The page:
National Basketball Association (NBA)
In the mid-1940s, owners of ice hockey arenas in the United States and Canada were looking at ways opportunities to keep their venues full when they were not hosting hockey games. The owners found what they were looking for in 1946 when they created the Basketball Association of America (BAA). The new league competed with others like the American Basketball League (ABL) and the National Basketball League (NBL) for players.
The quality of play began to improve in the BAA as teams from other leagues moved into in the late 1940s. The Minneapolis Lakers, the 1948 NBL champion, moved to the BAA and promptly won its championship in 1949. After the ’49 season, the remaining teams in the NBL, all small-market teams, merged with the BAA to form the National Basketball Association (NBA).
The league consolidated to eleven franchises in 1950 and again to eight by the 1953-54 season. The New York Knicks, Boston Celtics, Philadelphia Warriors, Minneapolis Lakers, Rochester Royals, Fort Wayne Pistons, Tri-Cities Blackhawks, and Syracuse Nationals made up the NBA at that time. All eight franchises are still in existence today.
Dynasties & Expansion
In the late 1950s, the Boston Celtics acquired center Bill Russell who teamed with point guard Bob Cousy and legendary coach Red Auerbach to lead the franchise to eleven NBA titles in thirteen seasons. The ‘50s also saw the entry of 7-footer Wilt Chamberlain into the league. Playing for Philadelphia, Chamberlain set numerous scoring and rebounding records and established one of the first true rivalries with Russell.
While the ‘60s were dominated by the Celtics, the league began to expand as well as relocate. The Lakers moved from Minneapolis to Los Angeles; Philadelphia moved to San Francisco; and Syracuse moved to Philadelphia to become the 76ers. The Hawks moved from St. Louis to Atlanta. In 1961, the NBA gained its ninth team, the Chicago Packers (now the Washington Wizards). Between 1966 and 1968, the gained five more teams: Chicago Bulls, Milwaukee Bucks, Phoenix Suns, San Diego Rockets (now in Houston), and the Seattle Supersonics, now the Oklahoma City Thunder.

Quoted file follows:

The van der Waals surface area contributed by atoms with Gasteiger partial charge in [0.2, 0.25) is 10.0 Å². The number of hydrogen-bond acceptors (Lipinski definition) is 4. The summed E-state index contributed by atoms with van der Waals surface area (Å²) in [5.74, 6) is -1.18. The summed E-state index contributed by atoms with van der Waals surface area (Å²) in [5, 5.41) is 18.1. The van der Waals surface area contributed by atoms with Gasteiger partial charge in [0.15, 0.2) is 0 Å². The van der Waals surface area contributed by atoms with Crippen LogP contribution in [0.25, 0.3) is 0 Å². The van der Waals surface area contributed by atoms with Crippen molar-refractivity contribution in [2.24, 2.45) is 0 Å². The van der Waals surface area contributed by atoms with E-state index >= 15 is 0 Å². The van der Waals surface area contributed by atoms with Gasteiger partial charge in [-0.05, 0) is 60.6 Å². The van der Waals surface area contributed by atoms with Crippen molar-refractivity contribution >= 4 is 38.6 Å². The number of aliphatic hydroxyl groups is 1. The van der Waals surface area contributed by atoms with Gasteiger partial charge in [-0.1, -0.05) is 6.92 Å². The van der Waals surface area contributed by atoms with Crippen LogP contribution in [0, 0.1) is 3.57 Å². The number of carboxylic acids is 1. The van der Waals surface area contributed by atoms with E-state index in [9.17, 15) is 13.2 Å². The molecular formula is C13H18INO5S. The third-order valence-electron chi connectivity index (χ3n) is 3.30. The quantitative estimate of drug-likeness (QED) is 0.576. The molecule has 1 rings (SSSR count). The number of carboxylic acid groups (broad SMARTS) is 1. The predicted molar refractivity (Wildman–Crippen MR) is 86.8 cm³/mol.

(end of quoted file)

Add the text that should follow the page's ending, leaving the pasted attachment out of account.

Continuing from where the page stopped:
Competition from a New League
As the popularity of professional basketball continued to rise, the American Basketball Association (ABA) was formed in 1967. The new league challenged the NBA for players and succeeded in signing the likes of Julius “Dr. J” Erving (Virginia Squires). The ABA was successful because it would allow college undergraduates to sign professional contracts, something the NBA did not allow.
In response to the competition from the ABA, the NBA added franchises in Portland, Cleveland, Buffalo, and New Orleans (now in Utah). By 1974, the NBA had 18 teams. After the 1976 season, the ABA, whose franchises faced serious financial difficulties, added four of its franchises to the NBA. San Antonio, Denver, Indiana, and the New York (now Brooklyn) Nets became part of the NBA bringing the league to 22 teams.
The Modern Era
The popularity of professional basketball really took off when Earvin “Magic” Johnson and Larry Bird took their college rivalry to the NBA in 1979. The two had played in the 1979 NCAA tournament national championship game and would end up facing each other in six NBA Finals. Johnson and his Lakers would win five NBA championships and Bird’s Celtics won three.